Article I, Section 8, Clause 8 of the U.S. Constitution provides for the extension of an “exclusive Right” to inventors. In exchange for this exclusive right the United States Patent and Trademark Office, by and through the requirements of the Patent Act and implementing regulations, requires significant invention disclosure. In fact, the disclosure required must place the public in possession of the invention so that the invention can be both made and used by those of skill in the art having merely read the patent, all without undue experimentation.
In the post-AIA era it is hard not to notice that there is an uneven disturbance with the historic bargain struck between inventor and the government. In exchange for the exclusive right mentioned in the U.S. Constitution the inventor discloses a great deal of information about his or her invention, which adds to the knowledge base. The reward of a patent is an incentive, which according to Abraham Lincoln adds fuel to the fire of creative genius.
At some point a property right needs to quiet. If title in a property right never quiets how can it be considered a property right? If title in a property right never quiets is that right really an exclusive right? This is why the single most damning problem facing the patent system today is the inescapable reality that the incentive – the patent itself – has become at best an illusory promise.
In short, a quiet title seems an absolute prerequisite to the enjoyment of an exclusive right guaranteed by the Constitution. Unfortunately, a quiet title in a patent today simply does not happen if you are actually lucky enough to have obtained a patent on a commercially valuable innovation, which is a very sad commentary indeed.
The problem with patents in the post-AIA era is the system and judges that implement the system do not apply basic property laws, despite the fact that the statute says that patents are to have the attributes of property. Title in patents never seem to quiet any more – ever. Indeed, it is particularly difficult, if not impossible, to quiet title now thanks to the existence of inter partes review (IPR), a type of post grant challenge to the patent that can literally be brought at any point in time during the life of the patent. Furthermore, without a standing requirement to file an IPR challenge anyone at any time for any reason right up until the last day the patent is alive can file an IPR.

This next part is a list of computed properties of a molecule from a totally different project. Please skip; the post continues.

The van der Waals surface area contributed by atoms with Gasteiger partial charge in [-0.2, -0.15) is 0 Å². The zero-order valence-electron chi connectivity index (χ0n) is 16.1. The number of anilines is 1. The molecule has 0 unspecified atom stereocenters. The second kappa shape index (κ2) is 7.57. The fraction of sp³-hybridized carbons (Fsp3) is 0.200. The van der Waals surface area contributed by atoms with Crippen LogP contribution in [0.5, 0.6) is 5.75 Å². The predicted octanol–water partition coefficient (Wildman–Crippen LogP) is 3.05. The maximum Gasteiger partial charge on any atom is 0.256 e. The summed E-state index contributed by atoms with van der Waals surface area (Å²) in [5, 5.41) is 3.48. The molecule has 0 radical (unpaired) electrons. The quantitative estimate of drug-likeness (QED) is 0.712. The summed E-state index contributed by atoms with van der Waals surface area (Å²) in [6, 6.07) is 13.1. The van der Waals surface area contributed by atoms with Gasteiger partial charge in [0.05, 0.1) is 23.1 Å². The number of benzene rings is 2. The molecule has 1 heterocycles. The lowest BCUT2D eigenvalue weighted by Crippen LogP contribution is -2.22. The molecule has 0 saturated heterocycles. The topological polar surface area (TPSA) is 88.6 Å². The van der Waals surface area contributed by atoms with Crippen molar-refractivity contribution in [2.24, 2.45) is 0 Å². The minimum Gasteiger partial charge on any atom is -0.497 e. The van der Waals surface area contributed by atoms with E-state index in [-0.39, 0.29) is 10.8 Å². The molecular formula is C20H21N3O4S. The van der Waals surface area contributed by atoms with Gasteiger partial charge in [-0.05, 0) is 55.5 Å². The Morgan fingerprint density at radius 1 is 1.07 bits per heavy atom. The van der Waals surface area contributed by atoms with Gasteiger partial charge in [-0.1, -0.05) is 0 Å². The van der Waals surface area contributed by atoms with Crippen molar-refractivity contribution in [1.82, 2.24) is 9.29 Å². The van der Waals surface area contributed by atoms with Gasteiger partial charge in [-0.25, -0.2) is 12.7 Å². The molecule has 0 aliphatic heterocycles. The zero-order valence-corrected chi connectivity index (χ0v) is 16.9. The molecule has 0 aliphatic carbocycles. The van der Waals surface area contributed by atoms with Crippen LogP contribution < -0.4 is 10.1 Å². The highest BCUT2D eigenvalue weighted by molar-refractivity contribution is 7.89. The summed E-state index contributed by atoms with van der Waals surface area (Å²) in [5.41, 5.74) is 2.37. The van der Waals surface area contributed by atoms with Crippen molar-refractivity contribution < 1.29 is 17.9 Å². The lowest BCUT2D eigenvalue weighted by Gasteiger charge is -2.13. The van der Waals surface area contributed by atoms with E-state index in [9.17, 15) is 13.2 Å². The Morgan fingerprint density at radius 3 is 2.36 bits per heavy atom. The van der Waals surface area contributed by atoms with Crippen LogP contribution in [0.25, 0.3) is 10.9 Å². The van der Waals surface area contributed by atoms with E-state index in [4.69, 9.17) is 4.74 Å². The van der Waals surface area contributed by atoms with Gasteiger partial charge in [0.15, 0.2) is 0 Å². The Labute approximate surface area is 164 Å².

“Commercial development of innovation, and new business formation, demands the prompt and predictable grant of durable property rights, and a reasonable expectation of the enjoyment of quiet title upon issuance,” wrote Brian O’Shaughnessy. “Financing of new enterprises, and the growth of existing ones, demands intellectual assets that stand up to challenge, regardless how those assets are derived or commercialized.”
There could be changes made to the patent laws that would lead to a quiet title for patents, that is if Congress were so inclined to once again favor a strong patent system in the same way that the Chinese government seems to favor patents (see here and here). We know how to do this for property, and in fact it happens literally every day in courtrooms all across the country. For example, when real property is used to secure a loan and the loan is not paid the property will be sold, with anyone having rights being notified before a sale can take place. In fact, there are laws in every jurisdiction on what notice is required, whether it be the notice due so that a lien can be place on a property, or the notice due prior to a forced sale. There are also detailed notice provisions for matters of zoning and planning when adjacent properties will be impacted by development, for example. And if actual direct notice cannot be given there are provisions that allow publication of such notice in newspapers and via other means. The same or similar also happens in bankruptcy courts every day. Thus, throughout various areas of law we know how to quiet title and give those with interest in the outcome notice that satisfies due process requirements. Patents shouldn’t be any different.
We know very well how to both legally notify interested parties in ways that have been thoroughly vetted for constitutionality purposes, and we know very well how to legally extinguish the rights of interested parties who choose not to participate in proceedings for one reason or another. So it is entirely feasible to quiet title in a patent once and for all and extinguish any and all challenges moving forward. Congress just needs to have the will to do that and actually recognize that patents are a property right.
It is time to recognize that patents are a property right, as the statute actually says they are. This requires patents to at some point result in a quieted title that cannot be challenged. We do this on the trademark side with incontestable trademark status, so why not on the patent side? After all, patents – not trademarks – are actually mentioned in the Constitution.
Patents are a property right of constitutional importance. It is long since time for the U.S. to start acting that way.
 Technically, an IPR can be filed up until six years after the patent has expired given that is the statute of limitations for bringing a patent infringement action.